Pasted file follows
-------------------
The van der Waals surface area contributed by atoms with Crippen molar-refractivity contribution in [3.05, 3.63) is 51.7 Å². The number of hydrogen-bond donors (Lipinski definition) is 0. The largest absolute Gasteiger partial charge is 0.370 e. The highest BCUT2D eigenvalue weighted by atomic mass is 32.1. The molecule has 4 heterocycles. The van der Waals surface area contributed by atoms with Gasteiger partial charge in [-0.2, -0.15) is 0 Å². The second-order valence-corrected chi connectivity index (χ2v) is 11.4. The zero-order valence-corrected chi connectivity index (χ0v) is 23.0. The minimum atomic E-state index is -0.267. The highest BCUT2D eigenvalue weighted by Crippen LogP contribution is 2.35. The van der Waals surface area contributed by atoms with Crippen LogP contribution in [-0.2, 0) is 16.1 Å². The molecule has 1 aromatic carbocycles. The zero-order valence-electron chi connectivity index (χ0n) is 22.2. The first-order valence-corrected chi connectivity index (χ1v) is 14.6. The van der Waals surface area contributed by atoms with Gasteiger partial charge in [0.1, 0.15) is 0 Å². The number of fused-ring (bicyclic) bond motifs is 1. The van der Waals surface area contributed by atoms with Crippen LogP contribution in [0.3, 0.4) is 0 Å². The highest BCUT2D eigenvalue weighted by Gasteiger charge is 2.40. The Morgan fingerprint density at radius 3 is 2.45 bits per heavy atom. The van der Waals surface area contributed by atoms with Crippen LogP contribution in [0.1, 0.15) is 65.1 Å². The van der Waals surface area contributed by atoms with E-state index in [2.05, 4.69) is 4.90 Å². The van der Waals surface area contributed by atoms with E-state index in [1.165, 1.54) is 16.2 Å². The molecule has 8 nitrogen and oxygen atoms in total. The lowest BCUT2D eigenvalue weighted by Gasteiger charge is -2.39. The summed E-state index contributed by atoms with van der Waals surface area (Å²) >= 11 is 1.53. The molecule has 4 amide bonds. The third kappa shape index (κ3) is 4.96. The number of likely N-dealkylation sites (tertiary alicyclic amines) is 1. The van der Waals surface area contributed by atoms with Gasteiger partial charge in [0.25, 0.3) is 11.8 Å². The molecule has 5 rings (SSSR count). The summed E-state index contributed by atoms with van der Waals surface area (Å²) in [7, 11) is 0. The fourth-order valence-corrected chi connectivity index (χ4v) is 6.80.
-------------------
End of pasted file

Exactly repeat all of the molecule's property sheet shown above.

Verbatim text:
The van der Waals surface area contributed by atoms with Crippen molar-refractivity contribution in [3.05, 3.63) is 51.7 Å². The number of hydrogen-bond donors (Lipinski definition) is 0. The largest absolute Gasteiger partial charge is 0.370 e. The highest BCUT2D eigenvalue weighted by atomic mass is 32.1. The molecule has 4 heterocycles. The van der Waals surface area contributed by atoms with Gasteiger partial charge in [-0.2, -0.15) is 0 Å². The second-order valence-corrected chi connectivity index (χ2v) is 11.4. The zero-order valence-corrected chi connectivity index (χ0v) is 23.0. The minimum atomic E-state index is -0.267. The highest BCUT2D eigenvalue weighted by Crippen LogP contribution is 2.35. The van der Waals surface area contributed by atoms with Crippen LogP contribution in [-0.2, 0) is 16.1 Å². The molecule has 1 aromatic carbocycles. The zero-order valence-electron chi connectivity index (χ0n) is 22.2. The first-order valence-corrected chi connectivity index (χ1v) is 14.6. The van der Waals surface area contributed by atoms with Gasteiger partial charge in [0.1, 0.15) is 0 Å². The number of fused-ring (bicyclic) bond motifs is 1. The van der Waals surface area contributed by atoms with Crippen LogP contribution in [0.3, 0.4) is 0 Å². The highest BCUT2D eigenvalue weighted by Gasteiger charge is 2.40. The Morgan fingerprint density at radius 3 is 2.45 bits per heavy atom. The van der Waals surface area contributed by atoms with Crippen LogP contribution in [0.1, 0.15) is 65.1 Å². The van der Waals surface area contributed by atoms with E-state index in [2.05, 4.69) is 4.90 Å². The van der Waals surface area contributed by atoms with E-state index in [1.165, 1.54) is 16.2 Å². The molecule has 8 nitrogen and oxygen atoms in total. The lowest BCUT2D eigenvalue weighted by Gasteiger charge is -2.39. The summed E-state index contributed by atoms with van der Waals surface area (Å²) >= 11 is 1.53. The molecule has 4 amide bonds. The third kappa shape index (κ3) is 4.96. The number of likely N-dealkylation sites (tertiary alicyclic amines) is 1. The van der Waals surface area contributed by atoms with Gasteiger partial charge in [0.25, 0.3) is 11.8 Å². The molecule has 5 rings (SSSR count). The summed E-state index contributed by atoms with van der Waals surface area (Å²) in [7, 11) is 0. The fourth-order valence-corrected chi connectivity index (χ4v) is 6.80.